Harvey Karp

From Wikipedia, the free encyclopedia
Jump to: navigation, search
Dr. Harvey Karp

Harvey Neil Karp (born 1951) is an American pediatrician,[1] child developmentalist, children’s environmental health advocate.[2][3] He is an Assistant Professor of Pediatrics at the Keck School of Medicine at the University of Southern California. Karp lives in Los Angeles with his wife Nina.[4]

Karp is best known for his techniques for calming infants, promoting sleep and communicating with toddlers. The New York Times said “If there is such a person as a 'baby whisperer', it is the pediatrician Dr. Harvey Karp.” [1][5]

Karp is the author of best-selling books and DVDs, The Happiest Baby on the Block, (2002, 2015), The Happiest Toddler on the Block (2004, 2008) and The Happiest Baby Guide to Great Sleep (2012), which have been published in over 20 languages.[6]

Early life, education and career[edit]

From 1982-2005 Karp practiced pediatrics and child development in Los Angeles, California. He was assistant clinical professor of pediatrics at the UCLA School of Medicine[7] from 1989-2009. He appeared as a regular contributor to the Lifetime cable television show, “Growing Up Together” from 1990-1992.[8] In 2009, he became an assistant professor of pediatrics at the USC Keck School of Medicine.

Karp has served on the advisory boards of the Green Guide, Babycenter.com, Parents, Ser Padres, and American Baby magazines.[4]

Infant calming and sleep technique[edit]

Karp’s infant calming technique is based on recreating the essential elements of the experience of living in the womb. Human babies, according to Karp, are born less developed than other mammals. Karp calls the first three months of life the "fourth trimester". Karp hypothesizes that that all babies are born with a "calming reflex" that quickly relaxes most fussy babies when they are stimulated in a way that precisely mirror sensations that babies experience in the womb.[9]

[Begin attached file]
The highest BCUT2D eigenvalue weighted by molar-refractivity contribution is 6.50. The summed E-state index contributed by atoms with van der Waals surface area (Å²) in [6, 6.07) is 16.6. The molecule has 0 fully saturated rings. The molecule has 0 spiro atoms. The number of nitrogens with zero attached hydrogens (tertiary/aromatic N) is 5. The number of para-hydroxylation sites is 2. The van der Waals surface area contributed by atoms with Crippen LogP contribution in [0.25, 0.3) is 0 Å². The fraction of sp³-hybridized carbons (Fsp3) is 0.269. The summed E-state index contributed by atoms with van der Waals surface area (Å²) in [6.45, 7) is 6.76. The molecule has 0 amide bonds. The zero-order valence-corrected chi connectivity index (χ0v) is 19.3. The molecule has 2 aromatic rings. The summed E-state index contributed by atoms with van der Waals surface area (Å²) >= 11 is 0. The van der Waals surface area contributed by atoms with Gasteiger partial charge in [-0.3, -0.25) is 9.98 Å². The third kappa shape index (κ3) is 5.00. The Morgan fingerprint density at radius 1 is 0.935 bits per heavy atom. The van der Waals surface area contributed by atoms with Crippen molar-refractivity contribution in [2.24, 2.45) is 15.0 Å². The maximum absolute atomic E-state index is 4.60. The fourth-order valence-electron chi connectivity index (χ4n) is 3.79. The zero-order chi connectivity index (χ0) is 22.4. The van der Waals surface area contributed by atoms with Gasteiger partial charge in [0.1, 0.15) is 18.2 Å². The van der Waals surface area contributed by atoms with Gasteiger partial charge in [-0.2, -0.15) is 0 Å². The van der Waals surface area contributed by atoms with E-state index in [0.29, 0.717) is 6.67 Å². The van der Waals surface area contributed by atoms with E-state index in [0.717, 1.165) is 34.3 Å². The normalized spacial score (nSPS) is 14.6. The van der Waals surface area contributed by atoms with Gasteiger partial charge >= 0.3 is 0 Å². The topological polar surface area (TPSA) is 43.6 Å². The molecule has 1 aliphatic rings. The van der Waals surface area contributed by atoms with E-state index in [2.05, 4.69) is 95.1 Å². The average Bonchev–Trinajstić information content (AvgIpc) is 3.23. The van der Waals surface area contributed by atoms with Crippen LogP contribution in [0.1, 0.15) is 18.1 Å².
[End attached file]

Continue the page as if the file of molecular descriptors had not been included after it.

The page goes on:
Happiest Baby educator program[edit]

A 2011, University of Chicago survey of home visitors in Illinois reported a high level of satisfaction among parent educators teaching Happiest Baby techniques.[10]

To date, thousands have been certified to teach this program in centers across the United States and in dozens of other countries,[11] including in hospitals,[12][13][14] military bases,[15][16] WIC and breastfeeding support programs,[17][18][19] home visiting programs,[10][20][21][22] initiatives to prevent postpartum depression,[23] and child abuse prevention programs.[10][24][25][26]


CBS news reports that "Critics say Karp is riding to fame on the strength of his patients' VIP parents, who include Michelle Pfeiffer, Pierce Brosnan and Madonna. Endorsements from several stars appear on his book jacket and video cover."[27] Some doctors have also expressed concern that babies may accidentally be left to sleep face down, a position which increases the risk of sudden infant death syndrome. Karp explicitly warns parents not to leave babies in this position.[28] Frenken has argued against Karp’s recommendation of the use of tight swaddling and the concept of a "calming reflex": The effect of swaddling is not based on reflexes: First a releasing stimulus is missing, because swaddling most probably works by the decrease of proprioceptive and tactile stimulation. Secondly, the reflex response is missing, because any reflex always consists of a movement released by muscles. [29] The child does not move but falls asleep by swaddling. Additionally, no known reflex alters the state of consciousness, but swaddling obviously does.